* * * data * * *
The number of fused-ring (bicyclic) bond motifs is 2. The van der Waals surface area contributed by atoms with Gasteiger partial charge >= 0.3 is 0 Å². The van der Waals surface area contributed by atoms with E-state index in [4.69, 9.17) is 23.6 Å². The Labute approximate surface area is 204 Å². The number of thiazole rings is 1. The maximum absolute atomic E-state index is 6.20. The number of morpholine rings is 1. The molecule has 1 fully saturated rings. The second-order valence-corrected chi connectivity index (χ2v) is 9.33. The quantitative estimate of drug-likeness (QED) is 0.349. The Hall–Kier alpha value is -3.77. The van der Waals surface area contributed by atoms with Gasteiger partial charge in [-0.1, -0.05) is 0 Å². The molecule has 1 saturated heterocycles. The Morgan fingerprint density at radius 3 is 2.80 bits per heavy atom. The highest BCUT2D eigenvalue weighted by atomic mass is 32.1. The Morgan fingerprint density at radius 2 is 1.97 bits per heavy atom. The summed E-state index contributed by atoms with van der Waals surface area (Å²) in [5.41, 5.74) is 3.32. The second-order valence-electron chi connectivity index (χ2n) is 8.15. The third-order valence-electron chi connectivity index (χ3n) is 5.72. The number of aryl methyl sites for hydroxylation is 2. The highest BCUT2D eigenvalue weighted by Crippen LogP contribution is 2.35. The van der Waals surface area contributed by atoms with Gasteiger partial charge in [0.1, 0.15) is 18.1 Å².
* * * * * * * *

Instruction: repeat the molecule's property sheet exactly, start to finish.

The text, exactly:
The number of fused-ring (bicyclic) bond motifs is 2. The van der Waals surface area contributed by atoms with Gasteiger partial charge >= 0.3 is 0 Å². The van der Waals surface area contributed by atoms with E-state index in [4.69, 9.17) is 23.6 Å². The Labute approximate surface area is 204 Å². The number of thiazole rings is 1. The maximum absolute atomic E-state index is 6.20. The number of morpholine rings is 1. The molecule has 1 fully saturated rings. The second-order valence-corrected chi connectivity index (χ2v) is 9.33. The quantitative estimate of drug-likeness (QED) is 0.349. The Hall–Kier alpha value is -3.77. The van der Waals surface area contributed by atoms with Gasteiger partial charge in [-0.1, -0.05) is 0 Å². The molecule has 1 saturated heterocycles. The Morgan fingerprint density at radius 3 is 2.80 bits per heavy atom. The highest BCUT2D eigenvalue weighted by atomic mass is 32.1. The Morgan fingerprint density at radius 2 is 1.97 bits per heavy atom. The summed E-state index contributed by atoms with van der Waals surface area (Å²) in [5.41, 5.74) is 3.32. The second-order valence-electron chi connectivity index (χ2n) is 8.15. The third-order valence-electron chi connectivity index (χ3n) is 5.72. The number of aryl methyl sites for hydroxylation is 2. The highest BCUT2D eigenvalue weighted by Crippen LogP contribution is 2.35. The van der Waals surface area contributed by atoms with Gasteiger partial charge in [0.1, 0.15) is 18.1 Å².